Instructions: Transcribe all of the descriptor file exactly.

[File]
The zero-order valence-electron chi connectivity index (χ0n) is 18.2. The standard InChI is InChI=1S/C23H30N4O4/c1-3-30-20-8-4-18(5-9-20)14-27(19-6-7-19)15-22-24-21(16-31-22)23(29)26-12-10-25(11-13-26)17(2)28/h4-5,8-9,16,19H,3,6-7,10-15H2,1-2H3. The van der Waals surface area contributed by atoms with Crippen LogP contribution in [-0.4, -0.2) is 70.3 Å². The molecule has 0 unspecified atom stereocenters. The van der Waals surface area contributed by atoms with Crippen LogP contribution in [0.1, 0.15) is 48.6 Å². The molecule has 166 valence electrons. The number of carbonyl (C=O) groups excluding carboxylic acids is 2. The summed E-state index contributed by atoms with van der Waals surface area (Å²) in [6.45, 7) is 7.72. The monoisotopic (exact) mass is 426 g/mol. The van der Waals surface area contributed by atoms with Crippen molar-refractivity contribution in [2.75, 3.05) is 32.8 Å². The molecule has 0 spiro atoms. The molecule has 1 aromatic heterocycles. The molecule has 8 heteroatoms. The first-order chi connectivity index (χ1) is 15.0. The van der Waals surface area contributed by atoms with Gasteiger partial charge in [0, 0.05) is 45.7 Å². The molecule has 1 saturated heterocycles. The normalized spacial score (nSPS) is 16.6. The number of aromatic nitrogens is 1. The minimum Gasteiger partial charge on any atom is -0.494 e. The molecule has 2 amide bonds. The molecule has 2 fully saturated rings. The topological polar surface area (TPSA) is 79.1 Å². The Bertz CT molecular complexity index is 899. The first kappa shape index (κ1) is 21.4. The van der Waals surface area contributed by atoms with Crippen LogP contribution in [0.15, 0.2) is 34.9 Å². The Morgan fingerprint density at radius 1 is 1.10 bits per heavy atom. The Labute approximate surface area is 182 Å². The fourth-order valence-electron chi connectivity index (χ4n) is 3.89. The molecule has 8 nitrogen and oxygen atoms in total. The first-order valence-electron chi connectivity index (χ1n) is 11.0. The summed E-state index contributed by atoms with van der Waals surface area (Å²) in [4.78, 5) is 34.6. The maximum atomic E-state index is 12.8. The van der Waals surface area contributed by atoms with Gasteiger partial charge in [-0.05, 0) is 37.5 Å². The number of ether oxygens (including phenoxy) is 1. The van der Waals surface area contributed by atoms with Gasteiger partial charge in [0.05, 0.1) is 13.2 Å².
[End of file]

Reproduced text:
The zero-order valence-electron chi connectivity index (χ0n) is 18.2. The standard InChI is InChI=1S/C23H30N4O4/c1-3-30-20-8-4-18(5-9-20)14-27(19-6-7-19)15-22-24-21(16-31-22)23(29)26-12-10-25(11-13-26)17(2)28/h4-5,8-9,16,19H,3,6-7,10-15H2,1-2H3. The van der Waals surface area contributed by atoms with Crippen LogP contribution in [-0.4, -0.2) is 70.3 Å². The molecule has 0 unspecified atom stereocenters. The van der Waals surface area contributed by atoms with Crippen LogP contribution in [0.1, 0.15) is 48.6 Å². The molecule has 166 valence electrons. The number of carbonyl (C=O) groups excluding carboxylic acids is 2. The summed E-state index contributed by atoms with van der Waals surface area (Å²) in [6.45, 7) is 7.72. The monoisotopic (exact) mass is 426 g/mol. The van der Waals surface area contributed by atoms with Crippen molar-refractivity contribution in [2.75, 3.05) is 32.8 Å². The molecule has 0 spiro atoms. The molecule has 1 aromatic heterocycles. The molecule has 8 heteroatoms. The first-order chi connectivity index (χ1) is 15.0. The van der Waals surface area contributed by atoms with Gasteiger partial charge in [0, 0.05) is 45.7 Å². The molecule has 1 saturated heterocycles. The normalized spacial score (nSPS) is 16.6. The number of aromatic nitrogens is 1. The minimum Gasteiger partial charge on any atom is -0.494 e. The molecule has 2 amide bonds. The molecule has 2 fully saturated rings. The topological polar surface area (TPSA) is 79.1 Å². The Bertz CT molecular complexity index is 899. The first kappa shape index (κ1) is 21.4. The van der Waals surface area contributed by atoms with Crippen LogP contribution in [0.15, 0.2) is 34.9 Å². The Morgan fingerprint density at radius 1 is 1.10 bits per heavy atom. The Labute approximate surface area is 182 Å². The fourth-order valence-electron chi connectivity index (χ4n) is 3.89. The molecule has 8 nitrogen and oxygen atoms in total. The first-order valence-electron chi connectivity index (χ1n) is 11.0. The summed E-state index contributed by atoms with van der Waals surface area (Å²) in [4.78, 5) is 34.6. The maximum atomic E-state index is 12.8. The van der Waals surface area contributed by atoms with Gasteiger partial charge in [-0.05, 0) is 37.5 Å². The number of ether oxygens (including phenoxy) is 1. The van der Waals surface area contributed by atoms with Gasteiger partial charge in [0.05, 0.1) is 13.2 Å².